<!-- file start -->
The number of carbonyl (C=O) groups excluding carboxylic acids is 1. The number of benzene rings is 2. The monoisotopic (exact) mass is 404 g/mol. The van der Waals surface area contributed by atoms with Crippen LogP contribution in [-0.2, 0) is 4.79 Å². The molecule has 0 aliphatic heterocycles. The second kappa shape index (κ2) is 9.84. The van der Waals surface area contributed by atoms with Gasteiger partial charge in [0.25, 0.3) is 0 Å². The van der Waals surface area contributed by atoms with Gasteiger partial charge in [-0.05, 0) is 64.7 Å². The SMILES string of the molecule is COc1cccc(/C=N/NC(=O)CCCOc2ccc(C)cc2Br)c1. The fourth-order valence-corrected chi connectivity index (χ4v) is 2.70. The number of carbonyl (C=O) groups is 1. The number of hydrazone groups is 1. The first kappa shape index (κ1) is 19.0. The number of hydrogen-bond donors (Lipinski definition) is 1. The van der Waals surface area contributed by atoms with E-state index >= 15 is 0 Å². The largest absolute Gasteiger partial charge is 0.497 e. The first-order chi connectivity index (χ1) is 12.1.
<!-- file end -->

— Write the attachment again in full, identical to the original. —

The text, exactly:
The number of carbonyl (C=O) groups excluding carboxylic acids is 1. The number of benzene rings is 2. The monoisotopic (exact) mass is 404 g/mol. The van der Waals surface area contributed by atoms with Crippen LogP contribution in [-0.2, 0) is 4.79 Å². The molecule has 0 aliphatic heterocycles. The second kappa shape index (κ2) is 9.84. The van der Waals surface area contributed by atoms with Gasteiger partial charge in [0.25, 0.3) is 0 Å². The van der Waals surface area contributed by atoms with Gasteiger partial charge in [-0.05, 0) is 64.7 Å². The SMILES string of the molecule is COc1cccc(/C=N/NC(=O)CCCOc2ccc(C)cc2Br)c1. The fourth-order valence-corrected chi connectivity index (χ4v) is 2.70. The number of carbonyl (C=O) groups is 1. The number of hydrazone groups is 1. The first kappa shape index (κ1) is 19.0. The number of hydrogen-bond donors (Lipinski definition) is 1. The van der Waals surface area contributed by atoms with E-state index >= 15 is 0 Å². The largest absolute Gasteiger partial charge is 0.497 e. The first-order chi connectivity index (χ1) is 12.1.